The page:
While the wholesale CBDC enhances interbank payments, the retail version targets the private sector and citizens, aiming to modernise the physical currency system.
Enhancements in CBDC Capabilities
To boost CBDC adoption, interoperability of CBDC and UPI was launched in June 2023, which gave further impetus to CBDC growth.
The RBI is reportedly boosting CBDC transactions with features like offline capabilities, as per Reuters. Leading banks are developing these for feature phones, allowing transactions without network connectivity. Another element being explored is programmable CBDC, ‘fit-for-purpose’ money, particularly for social benefits and targeted payments.
For instance, pre-programmed CBDC for LPG subsidies could be issued as a direct benefit transfer, usable only at authorised LPG agencies. These agencies can convert the CBDC to general-purpose CBDC or fiat currency at commercial banks.
Similarly, in agriculture, CBDC could transfer fertiliser subsidies, accepted only at designated outlets, ensuring efficiency in the subsidy program. Programmable payments extend further to employee expenses in various organisations and are applicable in industrial supply chains for specific expenses like fuel and state border taxes.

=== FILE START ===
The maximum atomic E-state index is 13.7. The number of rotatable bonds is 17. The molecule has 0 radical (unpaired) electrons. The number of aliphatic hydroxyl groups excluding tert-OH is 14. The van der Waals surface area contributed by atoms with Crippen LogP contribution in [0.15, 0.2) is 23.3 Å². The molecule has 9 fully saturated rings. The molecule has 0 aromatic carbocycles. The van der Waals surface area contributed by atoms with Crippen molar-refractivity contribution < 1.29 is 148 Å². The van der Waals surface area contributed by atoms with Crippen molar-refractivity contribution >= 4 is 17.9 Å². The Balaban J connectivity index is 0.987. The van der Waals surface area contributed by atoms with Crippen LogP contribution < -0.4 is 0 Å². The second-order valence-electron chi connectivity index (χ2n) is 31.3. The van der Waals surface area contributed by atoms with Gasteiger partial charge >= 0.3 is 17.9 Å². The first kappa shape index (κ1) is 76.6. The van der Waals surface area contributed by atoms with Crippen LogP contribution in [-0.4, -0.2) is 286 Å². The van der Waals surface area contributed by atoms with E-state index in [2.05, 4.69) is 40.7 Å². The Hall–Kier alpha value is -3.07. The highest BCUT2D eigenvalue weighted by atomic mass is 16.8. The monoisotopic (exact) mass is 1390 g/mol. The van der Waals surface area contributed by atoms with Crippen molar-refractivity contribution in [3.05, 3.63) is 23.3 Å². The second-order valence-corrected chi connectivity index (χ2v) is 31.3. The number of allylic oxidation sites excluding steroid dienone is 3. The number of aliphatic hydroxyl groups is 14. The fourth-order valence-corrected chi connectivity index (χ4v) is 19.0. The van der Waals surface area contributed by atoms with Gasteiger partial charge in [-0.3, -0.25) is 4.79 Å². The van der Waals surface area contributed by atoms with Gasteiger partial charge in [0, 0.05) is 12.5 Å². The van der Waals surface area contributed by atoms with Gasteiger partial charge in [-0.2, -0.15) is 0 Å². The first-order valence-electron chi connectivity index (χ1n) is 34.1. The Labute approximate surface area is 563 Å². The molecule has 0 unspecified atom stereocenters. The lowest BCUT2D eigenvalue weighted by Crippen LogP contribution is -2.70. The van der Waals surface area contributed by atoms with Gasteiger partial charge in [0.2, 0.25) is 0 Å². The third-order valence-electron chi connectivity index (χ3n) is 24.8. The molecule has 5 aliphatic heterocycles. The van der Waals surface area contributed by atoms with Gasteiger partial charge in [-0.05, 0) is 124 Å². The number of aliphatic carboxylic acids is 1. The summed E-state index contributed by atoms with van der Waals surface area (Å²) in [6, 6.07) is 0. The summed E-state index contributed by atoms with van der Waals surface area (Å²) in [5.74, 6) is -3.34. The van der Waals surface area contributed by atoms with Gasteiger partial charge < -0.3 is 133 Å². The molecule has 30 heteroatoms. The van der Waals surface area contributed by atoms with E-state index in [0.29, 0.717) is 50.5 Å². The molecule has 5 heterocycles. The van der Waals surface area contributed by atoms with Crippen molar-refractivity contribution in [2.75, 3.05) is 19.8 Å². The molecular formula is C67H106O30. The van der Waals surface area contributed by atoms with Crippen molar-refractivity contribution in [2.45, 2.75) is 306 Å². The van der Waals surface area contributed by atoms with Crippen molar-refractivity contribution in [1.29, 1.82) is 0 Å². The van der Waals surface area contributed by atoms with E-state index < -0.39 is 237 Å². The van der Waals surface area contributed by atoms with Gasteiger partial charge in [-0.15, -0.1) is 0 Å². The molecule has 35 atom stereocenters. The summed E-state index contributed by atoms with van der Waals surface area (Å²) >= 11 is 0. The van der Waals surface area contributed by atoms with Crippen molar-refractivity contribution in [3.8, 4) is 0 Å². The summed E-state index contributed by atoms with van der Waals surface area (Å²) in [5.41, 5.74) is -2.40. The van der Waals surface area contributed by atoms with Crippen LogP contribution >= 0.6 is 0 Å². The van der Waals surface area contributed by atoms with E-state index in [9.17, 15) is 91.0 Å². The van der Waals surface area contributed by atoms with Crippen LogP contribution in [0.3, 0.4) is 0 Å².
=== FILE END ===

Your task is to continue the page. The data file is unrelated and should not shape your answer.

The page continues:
The rising interest in CBDCs stems from their potential to meet public policy goals, enhance economic stability, and provide a secure, efficient payment system. Countries are adopting diverse approaches to CBDCs: some are methodically researching and testing, planning gradual rollouts, while others are rapidly moving towards full deployment.
In India, discussions and analyses are underway to determine the optimal implementation strategy for CBDCs. This exploration opens up considerable prospects for various players in the ecosystem to develop services that simplify digital transactions, catering to a wide range of needs and applications.
What is CBDC, and how does it differ from traditional digital currencies?
CBDCs are digital currencies issued by central banks, akin to digital forms of paper money, thus more stable than non-government-backed cryptocurrencies like Bitcoin. CBDCs are inherently digital and designed for digital environments, unlike typical digital transactions that transfer traditional money online.
What impact do CBDCs have on financial inclusion?
CBDCs could significantly enhance financial inclusion. They’re designed for easy use and accessible through digital platforms, even to those without bank accounts. Particularly beneficial where banking services are limited, CBDCs help bridge financial inequality by enabling broader participation in the digital economy.
What challenges and concerns surround the adoption of CBDCs in the fintech sector?
CBDCs are gaining global traction, with countries adopting them at various paces and methods. Some are in pilot phases, others in larger trials, exploring integration into their unique financial systems. There’s no universal approach; each country tailors its CBDCs to meet its economic needs and citizen requirements.